2020 Mercedes GLE vs. 2019 Volkswagen Atlas

Detailed Review, Specifications & Comparison

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Safety

The GLE’s pre-crash front seatbelts will tighten automatically in the event the vehicle detects an impending crash, improving protection against injury significantly. The Atlas doesn’t offer pre-crash pretensioners.

The GLE’s driver alert monitor detects an inattentive driver then sounds a warning and suggests a break. According to the NHTSA, drivers who fall asleep cause about 100,000 crashes and 1500 deaths a year. The Atlas doesn’t offer a driver alert monitor.

Both the GLE and the Atlas have standard driver and passenger frontal airbags, front side-impact airbags, side-impact head airbags, four-wheel antilock brakes, traction control, electronic stability systems to prevent skidding, crash mitigating brakes, daytime running lights, blind spot warning systems, rearview cameras, rear cross-path warning, available lane departure warning systems and around view monitors.

Warranty

The GLE comes with free roadside assistance for 4 years unlimited miles. Mercedes will send help if you run out of gas, need a jump-start, lock your keys in or need any assistance on the road. Volkswagen doesn’t give free roadside assistance for the Atlas.

Reliability

J.D. Power and Associates’ 2019 Initial Quality Study of new car owners surveyed provide the statistics that show that Mercedes vehicles are better in initial quality than Volkswagen vehicles. J.D. Power ranks Mercedes 12th in initial quality. With 19 more problems per 100 vehicles, Volkswagen is ranked 25th.

Engine

The GLE 350’s standard 2.0 turbo 4-cylinder produces 20 more horsepower (255 vs. 235) and 15 lbs.-ft. more torque (273 vs. 258) than the Atlas’ standard 2.0 turbo 4-cyl. The GLE 350’s 2.0 turbo 4-cylinder produces 7 lbs.-ft. more torque (273 vs. 266) than the Atlas’ optional 3.6 DOHC V6. The GLE 450’s standard 3.0 turbo 6-cylinder hybrid produces 86 more horsepower (362 vs. 276) and 103 lbs.-ft. more torque (369 vs. 266) than the Atlas’ optional 3.6 DOHC V6.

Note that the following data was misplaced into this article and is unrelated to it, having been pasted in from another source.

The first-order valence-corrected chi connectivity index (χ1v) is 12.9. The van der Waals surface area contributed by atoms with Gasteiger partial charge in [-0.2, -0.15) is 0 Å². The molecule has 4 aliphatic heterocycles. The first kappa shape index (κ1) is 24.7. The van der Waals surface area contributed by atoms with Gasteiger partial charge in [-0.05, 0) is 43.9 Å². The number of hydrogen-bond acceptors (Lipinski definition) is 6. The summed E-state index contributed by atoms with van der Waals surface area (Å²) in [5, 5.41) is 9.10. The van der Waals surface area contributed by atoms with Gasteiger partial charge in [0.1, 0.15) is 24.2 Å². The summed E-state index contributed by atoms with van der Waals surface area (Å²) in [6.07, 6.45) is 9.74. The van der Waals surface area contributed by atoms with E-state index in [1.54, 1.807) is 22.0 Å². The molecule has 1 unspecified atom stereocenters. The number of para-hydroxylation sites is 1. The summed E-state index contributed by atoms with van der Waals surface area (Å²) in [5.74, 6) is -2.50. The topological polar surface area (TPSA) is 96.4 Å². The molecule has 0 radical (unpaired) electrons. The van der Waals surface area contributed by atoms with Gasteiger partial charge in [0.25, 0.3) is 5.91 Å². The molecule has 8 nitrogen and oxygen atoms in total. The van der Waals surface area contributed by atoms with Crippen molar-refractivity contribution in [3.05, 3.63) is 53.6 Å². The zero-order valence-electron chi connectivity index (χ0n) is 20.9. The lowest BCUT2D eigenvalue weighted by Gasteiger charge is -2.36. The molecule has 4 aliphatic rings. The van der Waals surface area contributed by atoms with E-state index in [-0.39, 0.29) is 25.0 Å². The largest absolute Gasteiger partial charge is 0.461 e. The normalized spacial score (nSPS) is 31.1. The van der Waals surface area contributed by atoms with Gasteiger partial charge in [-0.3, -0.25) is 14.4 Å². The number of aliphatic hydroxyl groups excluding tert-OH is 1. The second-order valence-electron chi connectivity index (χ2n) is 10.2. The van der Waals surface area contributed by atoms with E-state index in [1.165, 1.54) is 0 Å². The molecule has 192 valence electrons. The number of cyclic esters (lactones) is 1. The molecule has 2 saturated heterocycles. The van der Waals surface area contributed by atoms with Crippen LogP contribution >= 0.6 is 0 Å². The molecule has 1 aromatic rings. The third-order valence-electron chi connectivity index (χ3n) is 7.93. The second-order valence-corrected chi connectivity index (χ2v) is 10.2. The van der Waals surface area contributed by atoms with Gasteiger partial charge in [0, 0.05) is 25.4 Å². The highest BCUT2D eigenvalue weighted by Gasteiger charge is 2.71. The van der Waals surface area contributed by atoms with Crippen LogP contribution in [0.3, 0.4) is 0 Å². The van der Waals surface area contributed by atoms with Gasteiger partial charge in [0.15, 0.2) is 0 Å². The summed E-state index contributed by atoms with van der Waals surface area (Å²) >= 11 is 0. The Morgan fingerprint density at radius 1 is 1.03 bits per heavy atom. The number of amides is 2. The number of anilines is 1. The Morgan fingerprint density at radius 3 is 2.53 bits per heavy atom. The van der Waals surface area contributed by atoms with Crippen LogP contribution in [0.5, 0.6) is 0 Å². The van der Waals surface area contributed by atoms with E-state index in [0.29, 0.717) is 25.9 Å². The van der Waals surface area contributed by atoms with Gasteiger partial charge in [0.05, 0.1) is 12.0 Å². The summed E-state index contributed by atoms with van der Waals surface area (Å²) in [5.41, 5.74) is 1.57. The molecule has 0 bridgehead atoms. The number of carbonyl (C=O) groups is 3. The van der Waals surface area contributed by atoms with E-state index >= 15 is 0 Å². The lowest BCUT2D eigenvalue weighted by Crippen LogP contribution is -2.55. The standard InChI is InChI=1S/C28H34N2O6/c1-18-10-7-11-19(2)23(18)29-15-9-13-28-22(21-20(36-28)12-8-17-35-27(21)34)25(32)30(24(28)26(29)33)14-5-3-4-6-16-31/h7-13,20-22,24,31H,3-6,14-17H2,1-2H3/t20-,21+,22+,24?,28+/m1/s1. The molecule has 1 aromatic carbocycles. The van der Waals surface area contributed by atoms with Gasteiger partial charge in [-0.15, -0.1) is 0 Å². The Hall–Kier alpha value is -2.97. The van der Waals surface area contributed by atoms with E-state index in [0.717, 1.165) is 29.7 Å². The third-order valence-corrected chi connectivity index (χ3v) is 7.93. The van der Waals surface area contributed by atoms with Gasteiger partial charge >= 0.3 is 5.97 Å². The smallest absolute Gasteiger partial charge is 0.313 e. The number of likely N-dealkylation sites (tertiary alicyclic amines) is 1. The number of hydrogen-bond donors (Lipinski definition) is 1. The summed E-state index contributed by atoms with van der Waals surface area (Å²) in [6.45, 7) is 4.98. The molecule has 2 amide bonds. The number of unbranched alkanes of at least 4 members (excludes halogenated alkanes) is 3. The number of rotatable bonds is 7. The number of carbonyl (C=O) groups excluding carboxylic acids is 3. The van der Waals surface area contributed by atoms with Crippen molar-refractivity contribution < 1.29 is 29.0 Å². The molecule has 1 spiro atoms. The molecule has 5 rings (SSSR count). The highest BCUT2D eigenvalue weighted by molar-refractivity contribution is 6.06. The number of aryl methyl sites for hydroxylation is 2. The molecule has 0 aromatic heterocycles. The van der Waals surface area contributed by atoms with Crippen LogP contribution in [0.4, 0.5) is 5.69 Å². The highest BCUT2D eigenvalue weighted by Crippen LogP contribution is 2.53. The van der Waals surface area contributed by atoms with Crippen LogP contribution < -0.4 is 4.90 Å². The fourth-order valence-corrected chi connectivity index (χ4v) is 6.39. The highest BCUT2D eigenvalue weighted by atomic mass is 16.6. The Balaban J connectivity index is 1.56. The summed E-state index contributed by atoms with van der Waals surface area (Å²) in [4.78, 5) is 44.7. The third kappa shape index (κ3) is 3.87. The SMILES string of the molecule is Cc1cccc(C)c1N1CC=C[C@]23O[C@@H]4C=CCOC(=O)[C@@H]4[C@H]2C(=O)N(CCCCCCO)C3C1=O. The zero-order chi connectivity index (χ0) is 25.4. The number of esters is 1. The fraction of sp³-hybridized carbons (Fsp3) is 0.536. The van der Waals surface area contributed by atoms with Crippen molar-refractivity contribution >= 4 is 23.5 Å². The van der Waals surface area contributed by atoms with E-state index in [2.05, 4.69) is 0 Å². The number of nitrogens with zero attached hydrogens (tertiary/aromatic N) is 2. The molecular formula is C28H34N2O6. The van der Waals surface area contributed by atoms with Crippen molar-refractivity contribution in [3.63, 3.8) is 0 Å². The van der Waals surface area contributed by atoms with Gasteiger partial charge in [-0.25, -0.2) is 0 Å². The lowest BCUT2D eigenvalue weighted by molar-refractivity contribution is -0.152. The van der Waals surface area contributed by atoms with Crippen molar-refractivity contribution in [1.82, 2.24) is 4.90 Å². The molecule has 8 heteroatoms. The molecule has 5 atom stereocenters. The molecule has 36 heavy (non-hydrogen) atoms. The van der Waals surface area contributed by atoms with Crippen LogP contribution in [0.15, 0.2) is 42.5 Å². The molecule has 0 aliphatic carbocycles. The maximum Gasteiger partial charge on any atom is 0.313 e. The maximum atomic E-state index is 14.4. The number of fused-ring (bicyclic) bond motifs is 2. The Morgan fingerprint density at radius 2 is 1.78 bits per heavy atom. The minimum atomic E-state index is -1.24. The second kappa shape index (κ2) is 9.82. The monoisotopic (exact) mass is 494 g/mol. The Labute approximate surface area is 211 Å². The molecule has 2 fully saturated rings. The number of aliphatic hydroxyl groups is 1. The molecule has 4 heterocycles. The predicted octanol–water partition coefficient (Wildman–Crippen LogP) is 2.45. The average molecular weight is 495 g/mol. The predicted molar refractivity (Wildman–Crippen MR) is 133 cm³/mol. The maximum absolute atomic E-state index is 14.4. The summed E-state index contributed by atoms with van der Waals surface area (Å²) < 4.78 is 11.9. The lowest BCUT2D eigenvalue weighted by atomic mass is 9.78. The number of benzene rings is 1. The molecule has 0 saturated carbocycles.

As tested in Car and Driver the GLE 450 is faster than the Volkswagen Atlas V6:

GLE

Atlas

Zero to 30 MPH

1.9 sec

2.9 sec

Zero to 60 MPH

5.3 sec

7.9 sec

Zero to 100 MPH

13.9 sec

20.2 sec

5 to 60 MPH Rolling Start

6 sec

8.2 sec

Passing 30 to 50 MPH

3.2 sec

3.9 sec

Passing 50 to 70 MPH

4.3 sec

5.2 sec

Quarter Mile

13.9 sec

16 sec

Speed in 1/4 Mile

100 MPH

89 MPH

Top Speed

129 MPH

116 MPH

Fuel Economy and Range

On the EPA test cycle the GLE gets better fuel mileage than the Atlas:

MPG

GLE

RWD

350 2.0 turbo 4-cyl.

20 city/27 hwy

AWD

350 2.0 turbo 4-cyl.

19 city/26 hwy

450 3.0 turbo 6-cyl. Hybrid

19 city/24 hwy

Atlas

AWD

3.6 DOHC V6

17 city/24 hwy

3.6 DOHC V6

17 city/23 hwy

Regenerative brakes improve the GLE 450’s fuel efficiency by converting inertia back into energy instead of wasting it. The Atlas doesn’t offer a regenerative braking system.

The GLE has 3.9 gallons more fuel capacity than the Atlas (22.5 vs. 18.6 gallons), for longer range between fill-ups.

Transmission

A nine-speed automatic is standard on the Mercedes GLE, for better acceleration and lower engine speed on the highway. Only an eight-speed automatic is available for the Atlas.

Brakes and Stopping

For better stopping power the GLE 450’s brake rotors are larger than those on the Atlas:

GLE 450

Atlas

Front Rotors

14.8 inches

13.2 inches

Rear Rotors

13.6 inches

12.2 inches

Tires and Wheels

For better traction, the GLE has larger standard tires than the Atlas (255/50R19 vs. 245/60R18). The GLE’s optional tires are larger than the largest tires available on the Atlas (F:275/45R21 & R:315/40R21 vs. 265/45R21).

The GLE’s standard tires provide better handling because they have a lower 50 series profile (height to width ratio) that provides a stiffer sidewall than the Atlas’ standard 60 series tires. The GLE’s optional 315/40R21 rear tires have a lower 40 series profile than the Atlas SEL Premium’s optional 45 series tires.

For better ride, handling and brake cooling the GLE has standard 19-inch wheels. Smaller 18-inch wheels are standard on the Atlas.

Suspension and Handling

The GLE has standard front and rear gas-charged shocks for better control over choppy roads. The Atlas’ suspension doesn’t offer gas-charged shocks.

The GLE has standard front and rear stabilizer bars, which help keep the GLE flat and controlled during cornering. The Atlas’ suspension doesn’t offer a rear stabilizer bar.